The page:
In the unanticipated event that the City of San Diego discovers a 
live stranded marine mammal (sick and/or injured) at Children's Pool, 
they shall immediately contact Sea World's stranded animal hotline at 
1-800-541-7235. Sea World shall also be notified if a dead stranded 
pinniped is found so that a necropsy can be performed. In all cases, 
NMFS shall be notified as well, but for immediate response purposes, 
Sea World shall be contacted first.
    Reporting Prohibited Take--In the unanticipated event that the 
specified activity clearly causes the take of a marine mammal in a 
manner prohibited by this IHA, such as an injury (Level A harassment), 
serious injury, or mortality, the City of San Diego shall immediately 
cease the specified activities and immediately report the incident to 
the Chief of the Permits and Conservation Division, Office of Protected 
Resources, NMFS, at 301-427-8401 and/or by email to 
Jolie.Harrison@noaa.gov, Howard.Goldstein@noaa.gov, and the West Coast 
Regional Stranding Coordinator (562-980-3230). The report must include 
the following information:
     Time, date, and location (latitude/longitude) of the 
incident;
     The type of activity involved;
     Description of the circumstances during and leading up to 
the incident;
     Status of all sound source use in the 24 hours preceding 
the incident; water depth; environmental conditions (e.g., wind speed 
and direction, Beaufort sea state, cloud cover, and visibility);
     Description of marine mammal observations in the 24 hours 
preceding the incident; species identification or description of the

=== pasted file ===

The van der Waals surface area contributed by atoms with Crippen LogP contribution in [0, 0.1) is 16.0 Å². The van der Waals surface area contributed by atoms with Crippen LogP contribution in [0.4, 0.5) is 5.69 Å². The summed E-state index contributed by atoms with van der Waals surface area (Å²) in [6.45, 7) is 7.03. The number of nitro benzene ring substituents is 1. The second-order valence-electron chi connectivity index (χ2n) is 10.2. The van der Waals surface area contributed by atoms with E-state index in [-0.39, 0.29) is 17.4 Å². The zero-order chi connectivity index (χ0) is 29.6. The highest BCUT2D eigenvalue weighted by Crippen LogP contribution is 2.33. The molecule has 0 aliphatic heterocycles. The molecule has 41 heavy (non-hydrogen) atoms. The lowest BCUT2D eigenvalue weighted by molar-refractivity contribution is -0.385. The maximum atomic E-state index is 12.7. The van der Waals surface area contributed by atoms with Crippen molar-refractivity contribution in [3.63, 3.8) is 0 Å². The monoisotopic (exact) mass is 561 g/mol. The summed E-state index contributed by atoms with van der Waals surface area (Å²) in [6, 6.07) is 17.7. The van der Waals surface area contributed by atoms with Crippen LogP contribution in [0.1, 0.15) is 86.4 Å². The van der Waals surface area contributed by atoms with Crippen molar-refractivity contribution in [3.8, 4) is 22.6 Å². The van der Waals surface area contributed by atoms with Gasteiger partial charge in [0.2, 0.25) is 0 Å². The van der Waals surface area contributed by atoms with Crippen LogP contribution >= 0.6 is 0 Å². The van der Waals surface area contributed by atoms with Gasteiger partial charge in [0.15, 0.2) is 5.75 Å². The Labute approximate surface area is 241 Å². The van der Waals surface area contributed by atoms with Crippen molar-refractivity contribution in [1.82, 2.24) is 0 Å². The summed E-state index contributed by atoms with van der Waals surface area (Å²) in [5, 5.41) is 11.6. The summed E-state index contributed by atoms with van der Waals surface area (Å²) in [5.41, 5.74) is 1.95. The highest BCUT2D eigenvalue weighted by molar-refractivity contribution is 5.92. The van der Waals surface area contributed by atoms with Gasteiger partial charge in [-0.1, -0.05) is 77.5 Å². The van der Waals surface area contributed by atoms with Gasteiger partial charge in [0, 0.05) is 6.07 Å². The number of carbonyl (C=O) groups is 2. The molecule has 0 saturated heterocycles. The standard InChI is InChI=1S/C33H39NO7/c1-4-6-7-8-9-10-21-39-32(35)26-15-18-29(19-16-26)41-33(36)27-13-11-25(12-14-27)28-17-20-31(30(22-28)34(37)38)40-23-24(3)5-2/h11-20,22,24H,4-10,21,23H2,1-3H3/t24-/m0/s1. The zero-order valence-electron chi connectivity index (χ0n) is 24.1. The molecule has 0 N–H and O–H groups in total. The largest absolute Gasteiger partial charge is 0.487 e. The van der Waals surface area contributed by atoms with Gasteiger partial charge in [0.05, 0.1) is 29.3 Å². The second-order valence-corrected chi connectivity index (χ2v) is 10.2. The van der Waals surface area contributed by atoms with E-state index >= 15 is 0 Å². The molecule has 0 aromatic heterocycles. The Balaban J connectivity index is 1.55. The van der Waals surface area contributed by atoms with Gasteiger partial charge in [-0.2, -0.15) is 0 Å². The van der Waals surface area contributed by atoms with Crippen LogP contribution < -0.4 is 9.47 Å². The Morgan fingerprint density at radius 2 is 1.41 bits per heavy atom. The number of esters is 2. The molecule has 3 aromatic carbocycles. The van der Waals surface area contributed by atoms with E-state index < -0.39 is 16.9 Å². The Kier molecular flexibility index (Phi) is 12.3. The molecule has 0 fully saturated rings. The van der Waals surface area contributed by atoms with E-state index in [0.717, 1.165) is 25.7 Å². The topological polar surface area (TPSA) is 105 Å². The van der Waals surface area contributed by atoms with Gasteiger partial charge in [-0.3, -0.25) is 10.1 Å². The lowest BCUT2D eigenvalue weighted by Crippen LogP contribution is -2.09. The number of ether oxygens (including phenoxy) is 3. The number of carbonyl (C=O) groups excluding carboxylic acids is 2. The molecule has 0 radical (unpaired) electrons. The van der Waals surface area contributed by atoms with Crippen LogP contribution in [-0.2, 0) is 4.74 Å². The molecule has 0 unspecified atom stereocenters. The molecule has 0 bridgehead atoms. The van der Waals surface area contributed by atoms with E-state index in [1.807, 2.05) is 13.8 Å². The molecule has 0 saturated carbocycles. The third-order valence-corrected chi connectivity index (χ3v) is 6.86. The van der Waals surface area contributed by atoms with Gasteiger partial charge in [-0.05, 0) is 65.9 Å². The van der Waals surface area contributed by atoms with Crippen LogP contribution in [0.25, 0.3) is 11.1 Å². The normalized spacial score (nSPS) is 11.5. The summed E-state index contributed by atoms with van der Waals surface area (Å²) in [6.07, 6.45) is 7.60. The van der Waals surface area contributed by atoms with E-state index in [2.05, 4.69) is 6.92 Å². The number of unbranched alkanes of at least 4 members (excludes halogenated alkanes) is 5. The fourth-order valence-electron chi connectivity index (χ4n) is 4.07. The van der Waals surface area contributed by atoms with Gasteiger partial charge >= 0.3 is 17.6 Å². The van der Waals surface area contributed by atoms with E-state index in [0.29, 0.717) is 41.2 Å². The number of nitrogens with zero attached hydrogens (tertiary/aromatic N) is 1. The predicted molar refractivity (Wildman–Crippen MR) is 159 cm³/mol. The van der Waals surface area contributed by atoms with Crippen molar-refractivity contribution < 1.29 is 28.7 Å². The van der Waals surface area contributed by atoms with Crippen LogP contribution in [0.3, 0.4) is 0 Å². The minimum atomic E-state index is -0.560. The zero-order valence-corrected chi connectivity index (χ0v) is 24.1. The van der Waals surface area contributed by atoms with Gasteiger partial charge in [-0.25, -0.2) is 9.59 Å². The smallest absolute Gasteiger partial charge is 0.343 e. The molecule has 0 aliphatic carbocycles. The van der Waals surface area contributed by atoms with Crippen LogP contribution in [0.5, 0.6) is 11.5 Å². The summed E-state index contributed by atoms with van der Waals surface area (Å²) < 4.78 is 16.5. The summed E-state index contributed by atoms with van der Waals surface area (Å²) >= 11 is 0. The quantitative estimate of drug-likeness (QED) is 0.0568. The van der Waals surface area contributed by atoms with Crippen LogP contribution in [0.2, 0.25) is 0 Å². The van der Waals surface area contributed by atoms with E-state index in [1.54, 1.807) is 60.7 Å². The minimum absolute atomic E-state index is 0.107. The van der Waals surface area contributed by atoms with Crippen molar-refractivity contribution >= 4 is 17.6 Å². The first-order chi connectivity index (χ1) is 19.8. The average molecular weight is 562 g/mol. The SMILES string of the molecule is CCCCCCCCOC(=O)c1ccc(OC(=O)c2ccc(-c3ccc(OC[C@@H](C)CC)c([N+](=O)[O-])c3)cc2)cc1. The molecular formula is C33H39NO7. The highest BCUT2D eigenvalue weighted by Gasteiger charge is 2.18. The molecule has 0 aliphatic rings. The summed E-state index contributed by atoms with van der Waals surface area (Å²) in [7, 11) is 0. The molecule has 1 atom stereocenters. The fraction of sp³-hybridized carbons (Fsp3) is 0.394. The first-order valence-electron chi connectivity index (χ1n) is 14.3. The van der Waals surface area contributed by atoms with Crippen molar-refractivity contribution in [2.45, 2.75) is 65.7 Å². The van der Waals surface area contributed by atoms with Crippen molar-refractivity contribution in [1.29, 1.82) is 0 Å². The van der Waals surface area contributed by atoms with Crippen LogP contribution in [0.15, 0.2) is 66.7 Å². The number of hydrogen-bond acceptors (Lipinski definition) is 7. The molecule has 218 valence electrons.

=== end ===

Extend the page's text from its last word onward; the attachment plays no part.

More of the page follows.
animal(s) involved;
     The fate of the animal(s); and photographs or video 
footage of the animal (if equipment is available).
    Activities shall not resume until NMFS is able to review the 
circumstances of the prohibited take. NMFS shall work with the City of 
San Diego to determine the action necessary to minimize the likelihood 
of further prohibited take and ensure MMPA compliance. The City of San 
Diego may not resume its activities until notified by NMFS via letter, 
email, or telephone.
    Reporting an Injured or Dead Marine Mammal With an Unknown Cause of 
Death--In the event that the City of San Diego discovers an injured or 
dead marine mammal, and the lead PSO determines that the cause of the 
injury or death is unknown and the death is relatively recent (i.e., in 
less than a moderate state of decomposition as described in the next 
paragraph), the City of San Diego will immediately report the incident 
to the Chief of the Permits and Conservation Division, Office of 
Protected Resources, NMFS, at 301-427-8401, and/or by email to 
Jolie.Harrison@noaa.gov, Howard.Goldstein@noaa.gov, and the NMFS West 
Coast Regional Office (1-866-767-6114), and/or to the West Coast 
Regional Stranding Coordinator (562-980-3230). The report must include 
the same information identified above. Activities may continue while 
NMFS reviews the circumstances of the incident. NMFS will work with the 
City of San Diego to determine whether modification of the activities 
is appropriate.

[[Page 40011]]

    Reporting an Injured or Dead Marine Mammal Not Related to the